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Catholic Heroes… St. Charbel

December 12, 2019 saints No Comments

By CAROLE BRESLIN

Lebanon is a small country bordering both Syria and Israel on the Mediterranean coast line. It has a great diversity of religions as small as it is. There are Shiite Muslims and Sunni Muslims—who possess hostile attitudes toward each other. There are also Greek Orthodox and Maronite Christians.
They all have a common interest in a man who has worked many wonders for many persons regardless of their religious affiliation. Hence they all have a special devotion to St. Charbel.
This “Wonder Worker of Lebanon” was born on May 8, 1828 in the Lebanese village of Béka-Kafra, high in the mountains. Baptized Youssef (Joseph) Antoun Makhlouf, he was one of five children born to Antoun Zaarour Makhlouf and Brigitta Chidiac.
When Youssef was only three years old, his father died as he was returning from a temporary job in Turkey in 1831. A widow with five children, Brigitta married again, but that man soon left to become a priest, eventually serving the village parish.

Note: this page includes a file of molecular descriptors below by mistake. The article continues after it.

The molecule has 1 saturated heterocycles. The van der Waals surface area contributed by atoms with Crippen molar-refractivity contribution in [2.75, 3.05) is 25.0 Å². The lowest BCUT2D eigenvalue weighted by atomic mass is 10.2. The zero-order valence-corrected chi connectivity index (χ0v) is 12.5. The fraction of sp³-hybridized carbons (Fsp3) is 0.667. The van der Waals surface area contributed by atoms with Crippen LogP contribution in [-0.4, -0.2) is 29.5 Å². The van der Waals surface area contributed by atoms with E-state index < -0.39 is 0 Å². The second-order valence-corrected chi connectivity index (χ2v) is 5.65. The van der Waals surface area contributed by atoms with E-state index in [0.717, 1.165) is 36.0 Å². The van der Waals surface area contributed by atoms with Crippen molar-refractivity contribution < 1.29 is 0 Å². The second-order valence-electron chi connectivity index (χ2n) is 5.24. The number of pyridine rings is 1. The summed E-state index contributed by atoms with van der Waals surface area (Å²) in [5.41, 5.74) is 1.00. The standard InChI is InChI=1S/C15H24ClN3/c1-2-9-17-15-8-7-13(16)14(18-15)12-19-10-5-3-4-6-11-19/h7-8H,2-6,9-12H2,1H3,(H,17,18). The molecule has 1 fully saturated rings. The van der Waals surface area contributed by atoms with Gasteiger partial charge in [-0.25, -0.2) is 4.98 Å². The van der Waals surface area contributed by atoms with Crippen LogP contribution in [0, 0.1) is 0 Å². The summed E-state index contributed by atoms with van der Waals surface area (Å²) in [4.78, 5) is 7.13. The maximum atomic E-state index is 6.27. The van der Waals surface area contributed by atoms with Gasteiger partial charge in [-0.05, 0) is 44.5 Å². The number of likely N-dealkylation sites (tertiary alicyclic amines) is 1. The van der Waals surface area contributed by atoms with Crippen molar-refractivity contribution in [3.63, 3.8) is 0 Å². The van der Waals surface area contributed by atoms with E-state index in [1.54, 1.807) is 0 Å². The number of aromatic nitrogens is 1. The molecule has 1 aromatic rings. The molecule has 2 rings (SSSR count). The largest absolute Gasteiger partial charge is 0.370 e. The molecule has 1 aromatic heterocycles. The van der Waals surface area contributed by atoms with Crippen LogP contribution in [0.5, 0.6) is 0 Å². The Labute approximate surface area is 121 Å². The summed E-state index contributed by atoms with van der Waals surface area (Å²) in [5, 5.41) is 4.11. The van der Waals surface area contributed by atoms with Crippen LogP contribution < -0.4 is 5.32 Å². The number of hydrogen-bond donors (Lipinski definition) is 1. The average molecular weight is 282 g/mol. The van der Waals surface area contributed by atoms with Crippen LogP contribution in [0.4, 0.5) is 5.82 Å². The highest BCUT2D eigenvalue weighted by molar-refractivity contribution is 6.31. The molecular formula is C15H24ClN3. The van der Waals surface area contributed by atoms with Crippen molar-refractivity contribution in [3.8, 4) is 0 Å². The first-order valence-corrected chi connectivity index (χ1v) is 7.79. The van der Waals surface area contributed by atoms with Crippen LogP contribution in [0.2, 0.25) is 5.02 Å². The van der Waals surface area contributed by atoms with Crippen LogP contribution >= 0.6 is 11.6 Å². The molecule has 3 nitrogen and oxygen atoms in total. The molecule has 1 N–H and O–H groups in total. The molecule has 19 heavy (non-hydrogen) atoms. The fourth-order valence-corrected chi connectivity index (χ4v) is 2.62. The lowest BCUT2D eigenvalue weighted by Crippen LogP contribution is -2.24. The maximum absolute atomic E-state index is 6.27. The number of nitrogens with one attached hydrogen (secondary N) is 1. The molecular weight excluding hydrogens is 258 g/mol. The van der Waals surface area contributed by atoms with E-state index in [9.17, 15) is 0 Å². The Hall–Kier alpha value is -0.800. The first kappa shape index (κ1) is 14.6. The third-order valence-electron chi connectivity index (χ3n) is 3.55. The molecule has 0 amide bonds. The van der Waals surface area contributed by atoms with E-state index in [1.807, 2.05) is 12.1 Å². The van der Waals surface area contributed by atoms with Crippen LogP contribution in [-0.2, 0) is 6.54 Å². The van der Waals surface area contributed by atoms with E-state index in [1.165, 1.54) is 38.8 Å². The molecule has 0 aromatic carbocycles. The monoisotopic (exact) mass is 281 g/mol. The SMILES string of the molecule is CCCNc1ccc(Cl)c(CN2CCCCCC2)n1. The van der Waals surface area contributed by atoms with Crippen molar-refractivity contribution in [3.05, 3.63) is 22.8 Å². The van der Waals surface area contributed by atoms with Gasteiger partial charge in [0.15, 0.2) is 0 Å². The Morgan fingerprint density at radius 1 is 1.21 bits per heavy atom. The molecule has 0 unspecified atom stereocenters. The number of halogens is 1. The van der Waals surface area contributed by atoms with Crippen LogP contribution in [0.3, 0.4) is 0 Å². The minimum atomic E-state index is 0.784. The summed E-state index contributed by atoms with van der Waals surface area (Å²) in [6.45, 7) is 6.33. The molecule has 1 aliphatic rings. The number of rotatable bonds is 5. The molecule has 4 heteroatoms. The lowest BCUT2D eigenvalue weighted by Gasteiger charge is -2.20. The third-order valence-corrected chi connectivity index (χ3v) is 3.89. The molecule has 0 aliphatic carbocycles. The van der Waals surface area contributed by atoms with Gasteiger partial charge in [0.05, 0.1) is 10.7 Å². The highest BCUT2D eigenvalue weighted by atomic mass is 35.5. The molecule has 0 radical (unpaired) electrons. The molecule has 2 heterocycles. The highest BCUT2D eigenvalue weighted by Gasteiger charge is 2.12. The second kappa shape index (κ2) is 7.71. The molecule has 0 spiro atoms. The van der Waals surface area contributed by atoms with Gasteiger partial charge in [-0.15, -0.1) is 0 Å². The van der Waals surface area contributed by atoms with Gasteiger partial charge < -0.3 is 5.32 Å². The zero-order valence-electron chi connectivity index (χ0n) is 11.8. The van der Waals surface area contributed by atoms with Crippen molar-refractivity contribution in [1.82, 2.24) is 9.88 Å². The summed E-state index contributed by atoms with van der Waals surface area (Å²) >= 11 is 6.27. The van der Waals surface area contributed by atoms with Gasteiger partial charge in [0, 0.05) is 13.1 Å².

Youssef was raised in a pious home and grew to love reading about the saints. He learned his first prayers at his mother’s knees. With two uncles as hermits, he also came to love that way of life.
Youssef’s major responsibility as a young boy was caring for the sheep. Each day while he stayed with the herd, he would spend most of his time in prayer before an icon of the Blessed Virgin Mary that he had placed in a grotto.
The other boys his age observed Youssef’s prayer life and began calling the place where he prayed “the grotto of the saint.” The principal petition Youssef asked of our Lady was to be able to spend his life serving her divine Son.
As he matured, his yearning deepened, and thus, at the age of 23 he quietly left home. He went to Mayfouq, about 50 kilometers east of his village. After his long and arduous journey, he entered the Maronite Monastery of Our Lady.
Upon arrival, he began his training to be a monk. He even withstood his family’s repeated attempts to have him come home, once they found out where he had gone.
When Youssef had completed his first year of the novitiate, he was sent to the Monastery of St. Maron at Annaya, 15 kilometers south of Mayfouq.
In this monastery Youssef adopted the rhythm of the religious life as he learned to chant the Divine Office seven times a day. All of their liturgies were celebrated in Christ’s tongue, the Aramaic language.